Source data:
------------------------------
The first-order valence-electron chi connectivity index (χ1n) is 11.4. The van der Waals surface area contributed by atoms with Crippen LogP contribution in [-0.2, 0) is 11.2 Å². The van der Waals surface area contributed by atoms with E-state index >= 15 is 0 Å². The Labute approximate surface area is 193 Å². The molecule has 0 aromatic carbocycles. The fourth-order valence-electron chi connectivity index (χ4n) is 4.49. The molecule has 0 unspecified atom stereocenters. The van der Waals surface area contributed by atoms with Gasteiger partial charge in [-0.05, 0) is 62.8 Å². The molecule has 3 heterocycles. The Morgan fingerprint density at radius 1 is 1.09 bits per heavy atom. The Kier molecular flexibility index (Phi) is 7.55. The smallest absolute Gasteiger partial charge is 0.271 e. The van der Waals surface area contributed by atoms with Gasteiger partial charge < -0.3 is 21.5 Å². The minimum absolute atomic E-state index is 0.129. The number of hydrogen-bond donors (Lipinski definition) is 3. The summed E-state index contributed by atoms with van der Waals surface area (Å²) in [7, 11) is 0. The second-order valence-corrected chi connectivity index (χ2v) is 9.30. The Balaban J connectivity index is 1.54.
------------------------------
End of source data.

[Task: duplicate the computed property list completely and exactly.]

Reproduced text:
The first-order valence-electron chi connectivity index (χ1n) is 11.4. The van der Waals surface area contributed by atoms with Crippen LogP contribution in [-0.2, 0) is 11.2 Å². The van der Waals surface area contributed by atoms with E-state index >= 15 is 0 Å². The Labute approximate surface area is 193 Å². The molecule has 0 aromatic carbocycles. The fourth-order valence-electron chi connectivity index (χ4n) is 4.49. The molecule has 0 unspecified atom stereocenters. The van der Waals surface area contributed by atoms with Gasteiger partial charge in [-0.05, 0) is 62.8 Å². The molecule has 3 heterocycles. The Morgan fingerprint density at radius 1 is 1.09 bits per heavy atom. The Kier molecular flexibility index (Phi) is 7.55. The smallest absolute Gasteiger partial charge is 0.271 e. The van der Waals surface area contributed by atoms with Gasteiger partial charge < -0.3 is 21.5 Å². The minimum absolute atomic E-state index is 0.129. The number of hydrogen-bond donors (Lipinski definition) is 3. The summed E-state index contributed by atoms with van der Waals surface area (Å²) in [7, 11) is 0. The second-order valence-corrected chi connectivity index (χ2v) is 9.30. The Balaban J connectivity index is 1.54.